And the nice thing with the mag switch is, you know, it's pneumatically controlled, so it's not consuming energy while it's either energized or de energized. So you can turn the magnet on, and then it's on forever and you don't have to have compressed air or anything to it. So you have that security that if you lose power, you know, the magnets still energized with that design. 

David Greenfield: So, Michael, one last question, you know, early in our discussion we talked about supplier relationships between gripper suppliers and robot suppliers, you know, since they often tend to be separate companies. So should end users look for a universal type grippers that can be used with most robot types, or does it make sense to focus on gripper technologies from companies that have technology partnerships with the robot suppliers? 

Michael Guelker: Yeah, so just to clarify, you know, the term robot supplier is typically referring to articulating robots, you know, with Rotary joints or axes, you know, the most common type being a six axis robot from suppliers like FANUC, KUKA, Yaskawa, ABB, UR and others. You know, other types of robots are also commonly used with grippers such as Cartesian robots. These have linear axes like X, Y and Z, and the gripper attaches to one of these axes, most commonly the vertical Z axis.

With the with the Cartesian robots, the gripper integration is unique to each component and gripper combination. And using the linear axis and the gripper from the same manufacturer can simplify the integration, standard adapter plates might be offered.

But getting back to the articulating robots, these typically use an ISO international mounting interface for the end of arm tooling like grippers, you know, so mechanically, the interface is essentially a universal mount for robots from different manufacturers. The benefit of the technology partnership programs with the robot suppliers is that a software plugin is included, which makes the software integration and commissioning simple. So for the simplest integration, it's definitely best to select grippers or the end of arm tooling from these technology partners.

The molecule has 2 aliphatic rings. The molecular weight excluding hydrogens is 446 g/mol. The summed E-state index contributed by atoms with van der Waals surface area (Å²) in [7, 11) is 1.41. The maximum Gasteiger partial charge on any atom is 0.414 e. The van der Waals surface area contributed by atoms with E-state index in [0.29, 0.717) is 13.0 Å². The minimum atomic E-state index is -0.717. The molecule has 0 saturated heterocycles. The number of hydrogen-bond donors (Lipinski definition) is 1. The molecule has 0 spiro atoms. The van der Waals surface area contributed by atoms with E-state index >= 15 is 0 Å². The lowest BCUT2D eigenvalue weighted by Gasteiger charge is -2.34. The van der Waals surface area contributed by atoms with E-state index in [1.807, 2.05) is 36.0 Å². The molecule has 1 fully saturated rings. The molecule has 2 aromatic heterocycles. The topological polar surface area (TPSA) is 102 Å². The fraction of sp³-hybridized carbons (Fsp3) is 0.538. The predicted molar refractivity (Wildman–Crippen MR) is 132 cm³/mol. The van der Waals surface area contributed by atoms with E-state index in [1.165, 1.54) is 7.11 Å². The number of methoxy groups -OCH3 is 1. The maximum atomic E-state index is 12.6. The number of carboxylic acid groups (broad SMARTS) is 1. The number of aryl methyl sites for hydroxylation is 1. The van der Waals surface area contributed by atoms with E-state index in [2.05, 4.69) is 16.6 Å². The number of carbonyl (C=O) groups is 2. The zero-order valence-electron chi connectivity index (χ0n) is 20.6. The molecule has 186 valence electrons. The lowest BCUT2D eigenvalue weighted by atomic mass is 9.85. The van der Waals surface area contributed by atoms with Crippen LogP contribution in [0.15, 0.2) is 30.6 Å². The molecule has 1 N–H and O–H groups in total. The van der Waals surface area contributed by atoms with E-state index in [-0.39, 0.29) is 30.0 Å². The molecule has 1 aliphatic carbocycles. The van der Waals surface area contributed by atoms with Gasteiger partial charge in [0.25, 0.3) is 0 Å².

Even if an off the shelf solution won't meet your application needs, those technology partners will be best suited to like modify a design or develop a unique solution, since they already have the software plugin expertise to support you. These technology partnership programs, they've been very successful in my view, I expect to see these adopted by more if not all the manufacturers, as well as more end of arm tooling suppliers to join the programs and expand their offerings. 

David Greenfield: Well, thanks for clarifying that, Michael and thanks for to for bringing up the mention of Cartesian robots. You know, so much, focus in the robotics industry is on the articulated robots, Delta robots, and SCARA robots that sometimes it's almost easy to overlook the Cartesian robots which are really you know, workhorses in the robotic side of industry. They're used for so many different you know, assembly applications and others in a variety of industry.

So thank you again for joining me for the podcast, Michael, and thanks, of course, to all of our listeners, and please keep watching this space for more installments of Automation World Gets Your Questions Answered. And remember that you can find us online at And subscribe to our print magazine at to stay on top of the latest industrial automation technology insights, trends, and news.